A District Court judge in New Jersey has denied a plaintiff’s motion for summary judgment in a Fair Debt Collection Practices Act case, ruling that the plaintiff’s attempt to introduce a new theory at the summary judgment stage of the proceedings — after a Magistrate Court judge had already denied a motion to amend the complaint — is a non-starter.
A copy of the ruling in the case of Ross v. Forster, Garbus & Garbus can be accessed by clicking here.
The plaintiff defaulted on a credit card debt, which was sold to a third-party. The defendant filed a collection lawsuit, on which a default judgment was entered in 2012. During the next four years, the defendant sent 13 letters and/or writs of execution to collect on the judgment. In 2018, the defendant sent a letter, offering to settle the account for less than the balance that was due. In the letter, the following statement was made: If the above settlement offer is not accepted by you and if interest or other charges or fees accrue on this account, after the date of this letter, the amount due on the day you pay may be greater.”
The plaintiff filed suit, alleging the statement was false because the creditor had no intention of adding interest or fees to the debt and was made to force a settlement. The plaintiff filed a motion to amend his complaint, seeking to change his argument that the statement was false to claiming that the statement was open to multiple interpretations and was misleading. A Magistrate judge denied the motion, and then denied a motion to reconsider his denial. The plaintiff then filed his motion for summary judgment, making his argument that the statement was open to multiple interpretations, at least one of which was inaccurate.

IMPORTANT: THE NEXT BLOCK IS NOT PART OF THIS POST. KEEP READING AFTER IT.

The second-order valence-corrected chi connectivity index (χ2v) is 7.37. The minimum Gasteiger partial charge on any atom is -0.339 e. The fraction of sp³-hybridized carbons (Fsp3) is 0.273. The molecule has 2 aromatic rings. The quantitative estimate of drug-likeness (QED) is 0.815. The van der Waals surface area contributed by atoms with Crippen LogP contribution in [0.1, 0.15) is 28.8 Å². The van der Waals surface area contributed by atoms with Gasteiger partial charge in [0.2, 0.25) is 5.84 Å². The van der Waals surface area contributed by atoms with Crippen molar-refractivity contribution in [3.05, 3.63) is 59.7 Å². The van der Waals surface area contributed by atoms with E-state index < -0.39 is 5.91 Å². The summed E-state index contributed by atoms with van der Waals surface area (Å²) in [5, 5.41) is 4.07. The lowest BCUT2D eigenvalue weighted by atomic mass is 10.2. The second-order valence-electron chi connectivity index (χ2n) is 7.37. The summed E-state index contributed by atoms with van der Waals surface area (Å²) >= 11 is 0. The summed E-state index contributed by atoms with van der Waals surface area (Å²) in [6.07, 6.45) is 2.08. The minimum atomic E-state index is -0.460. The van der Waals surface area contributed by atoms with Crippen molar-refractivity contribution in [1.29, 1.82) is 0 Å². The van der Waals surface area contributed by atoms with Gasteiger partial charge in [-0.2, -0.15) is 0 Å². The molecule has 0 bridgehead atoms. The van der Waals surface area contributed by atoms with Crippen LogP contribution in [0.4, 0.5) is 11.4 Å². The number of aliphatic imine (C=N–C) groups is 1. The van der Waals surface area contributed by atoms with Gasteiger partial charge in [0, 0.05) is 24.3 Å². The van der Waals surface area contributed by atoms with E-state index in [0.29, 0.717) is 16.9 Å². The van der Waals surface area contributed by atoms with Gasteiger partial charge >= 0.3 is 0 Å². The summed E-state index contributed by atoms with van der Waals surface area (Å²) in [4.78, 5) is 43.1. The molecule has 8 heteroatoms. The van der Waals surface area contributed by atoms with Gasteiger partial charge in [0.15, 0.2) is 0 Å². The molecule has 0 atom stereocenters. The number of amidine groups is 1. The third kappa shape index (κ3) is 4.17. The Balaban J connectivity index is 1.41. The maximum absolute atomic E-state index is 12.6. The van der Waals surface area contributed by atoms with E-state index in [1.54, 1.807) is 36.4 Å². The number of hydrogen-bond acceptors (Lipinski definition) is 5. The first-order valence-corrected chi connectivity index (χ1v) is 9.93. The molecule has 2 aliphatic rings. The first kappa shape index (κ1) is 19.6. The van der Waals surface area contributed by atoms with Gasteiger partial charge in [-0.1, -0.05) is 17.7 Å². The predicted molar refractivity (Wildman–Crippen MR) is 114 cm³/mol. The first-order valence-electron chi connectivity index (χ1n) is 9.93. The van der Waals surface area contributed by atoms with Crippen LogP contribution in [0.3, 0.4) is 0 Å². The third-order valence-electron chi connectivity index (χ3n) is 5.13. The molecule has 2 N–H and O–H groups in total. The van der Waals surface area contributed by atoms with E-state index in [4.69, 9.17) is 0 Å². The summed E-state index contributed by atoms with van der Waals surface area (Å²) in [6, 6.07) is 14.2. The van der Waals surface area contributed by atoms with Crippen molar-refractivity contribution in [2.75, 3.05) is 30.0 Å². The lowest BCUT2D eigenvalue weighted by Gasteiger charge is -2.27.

The defendant opposed the motion, arguing that the plaintiff was seeking summary judgment based on a new theory that was not part of the original complaint. To make a long story short, Judge Esther Salas of the District Court for the District of New Jersey agreed with the defendant. The plaintiff “cannot present a new argument at this stage of litigation,” Judge Salas wrote.